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Freud and Wish Fulfilment - Interpretation of Dreams

By Edited Jul 31, 2016 0 0

Freud often described dreams as wish fulfilment. Freud first made this observation in his book The Interpretation of Dreams. Noting a dream, primarily about a patient of his called Irma, Freud reached the conclusion that the motive of this dream was a wish and the content of it was its realisation. During this particular dream, the first which Freud had thoroughly analysed and then documented, he noted that he was taking revenge on those he was harbouring anger towards.


In this dream Freud replaced his patient Irma with another person who was more docile and sensible. The reason for this exchange was because in life Irma was an unresponsive patient whom Freud was unable to heal. He believed her unresponsiveness to his methods of psychoanalysis was because of her inability to fully comprehend and engage with the procedure. Her unresponsiveness, in turn, reflected badly on his practises. In the same dream Freud takes revenge on Otto, a fellow doctor. In life Otto had insinuated that Irma's continuing condition and unresponsiveness was Freud's failing. Otto had also presented Freud and his wife with a horrendous gift, a foul tasting bottle of alcohol. In the dream Freud compares Otto unfavourably to a more reliable doctor and accuses Otto of careless and inappropriate medical treatment. This is Freud taking his revenge.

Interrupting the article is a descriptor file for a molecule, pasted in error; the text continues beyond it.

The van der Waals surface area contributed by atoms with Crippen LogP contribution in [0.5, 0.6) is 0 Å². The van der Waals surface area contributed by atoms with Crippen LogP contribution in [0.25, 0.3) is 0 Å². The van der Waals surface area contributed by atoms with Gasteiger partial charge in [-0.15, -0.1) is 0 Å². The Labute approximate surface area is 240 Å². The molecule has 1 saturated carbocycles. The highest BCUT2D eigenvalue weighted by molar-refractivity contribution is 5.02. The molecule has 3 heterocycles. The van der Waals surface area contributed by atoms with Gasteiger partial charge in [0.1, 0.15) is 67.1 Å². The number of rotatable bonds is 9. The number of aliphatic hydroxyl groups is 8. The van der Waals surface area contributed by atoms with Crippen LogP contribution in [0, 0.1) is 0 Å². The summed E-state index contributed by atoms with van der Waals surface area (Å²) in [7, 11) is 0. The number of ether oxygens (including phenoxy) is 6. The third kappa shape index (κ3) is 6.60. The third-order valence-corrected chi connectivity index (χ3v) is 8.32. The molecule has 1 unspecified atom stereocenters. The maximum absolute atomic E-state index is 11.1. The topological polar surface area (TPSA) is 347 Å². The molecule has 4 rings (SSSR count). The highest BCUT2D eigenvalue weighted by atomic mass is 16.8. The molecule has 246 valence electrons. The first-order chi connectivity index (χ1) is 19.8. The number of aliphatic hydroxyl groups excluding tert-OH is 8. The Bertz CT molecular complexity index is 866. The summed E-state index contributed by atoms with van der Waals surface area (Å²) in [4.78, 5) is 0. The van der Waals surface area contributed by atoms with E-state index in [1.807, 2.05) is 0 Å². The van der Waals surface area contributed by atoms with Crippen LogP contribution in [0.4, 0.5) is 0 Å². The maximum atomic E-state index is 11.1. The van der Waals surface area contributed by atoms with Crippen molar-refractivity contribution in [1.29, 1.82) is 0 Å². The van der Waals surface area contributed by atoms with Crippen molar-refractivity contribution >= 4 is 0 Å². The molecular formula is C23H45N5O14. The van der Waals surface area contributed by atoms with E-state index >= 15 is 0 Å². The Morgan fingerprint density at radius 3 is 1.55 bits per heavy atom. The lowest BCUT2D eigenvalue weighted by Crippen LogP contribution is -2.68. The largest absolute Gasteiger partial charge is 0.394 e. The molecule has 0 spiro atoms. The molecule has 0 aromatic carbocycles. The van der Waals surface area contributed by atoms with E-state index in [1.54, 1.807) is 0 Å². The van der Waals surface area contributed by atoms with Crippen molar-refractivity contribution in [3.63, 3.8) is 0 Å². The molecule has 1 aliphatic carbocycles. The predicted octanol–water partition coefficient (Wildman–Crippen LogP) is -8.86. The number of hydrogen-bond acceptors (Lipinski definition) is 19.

None of the interpretations are arrived at easily, in fact they require lengthy analysis, but all ultimately indicate that Freud, in his dreams, was fulfilling his wishes. Freud noted that each and every single dream has at the very minimum one point which is unfathomable, incapable of meaningful interpretation. He described it as a central point, a connection with the unknown. Realising which segment of the dream is worthy of analysis and interpretation and which is unfathomable is by no means an easy task or a definite science. Knowing where to find hidden meaning, and where not too, is rather difficult. Circumstance and context will determine that one particular portion of a dream has fathomable significance in one instance but not in another. It is not that the unfathomable part has no significance, Freud insisted that it does, but the task of identifying, interpreting and understanding it is so mammoth that one would surely go far astray investigating it.

This particular dream that Freud analysed and interpreted took place in 1895, on the 23rd and 24th July. From here Freud began to develop the Freudian interpretation, his method of psychoanalysis, that would become the cornerstone of modern psychiatry.



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